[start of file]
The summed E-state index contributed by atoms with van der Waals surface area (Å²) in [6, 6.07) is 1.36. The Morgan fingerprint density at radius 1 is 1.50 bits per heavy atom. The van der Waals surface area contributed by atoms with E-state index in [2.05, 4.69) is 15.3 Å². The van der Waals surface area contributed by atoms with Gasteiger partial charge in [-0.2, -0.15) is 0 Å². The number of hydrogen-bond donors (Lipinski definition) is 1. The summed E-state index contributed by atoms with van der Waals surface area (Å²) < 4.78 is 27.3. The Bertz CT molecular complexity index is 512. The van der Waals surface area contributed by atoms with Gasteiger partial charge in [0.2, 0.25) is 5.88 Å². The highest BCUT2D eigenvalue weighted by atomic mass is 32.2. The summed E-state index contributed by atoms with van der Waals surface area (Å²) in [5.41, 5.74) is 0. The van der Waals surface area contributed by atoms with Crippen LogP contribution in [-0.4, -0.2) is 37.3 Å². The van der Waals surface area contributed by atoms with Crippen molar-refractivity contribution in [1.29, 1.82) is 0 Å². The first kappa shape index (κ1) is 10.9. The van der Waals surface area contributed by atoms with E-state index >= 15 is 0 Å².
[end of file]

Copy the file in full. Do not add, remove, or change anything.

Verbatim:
The summed E-state index contributed by atoms with van der Waals surface area (Å²) in [6, 6.07) is 1.36. The Morgan fingerprint density at radius 1 is 1.50 bits per heavy atom. The van der Waals surface area contributed by atoms with E-state index in [2.05, 4.69) is 15.3 Å². The van der Waals surface area contributed by atoms with Gasteiger partial charge in [-0.2, -0.15) is 0 Å². The number of hydrogen-bond donors (Lipinski definition) is 1. The summed E-state index contributed by atoms with van der Waals surface area (Å²) < 4.78 is 27.3. The Bertz CT molecular complexity index is 512. The van der Waals surface area contributed by atoms with Gasteiger partial charge in [0.2, 0.25) is 5.88 Å². The highest BCUT2D eigenvalue weighted by atomic mass is 32.2. The summed E-state index contributed by atoms with van der Waals surface area (Å²) in [5.41, 5.74) is 0. The van der Waals surface area contributed by atoms with Crippen LogP contribution in [-0.4, -0.2) is 37.3 Å². The van der Waals surface area contributed by atoms with Crippen molar-refractivity contribution in [1.29, 1.82) is 0 Å². The first kappa shape index (κ1) is 10.9. The van der Waals surface area contributed by atoms with E-state index >= 15 is 0 Å².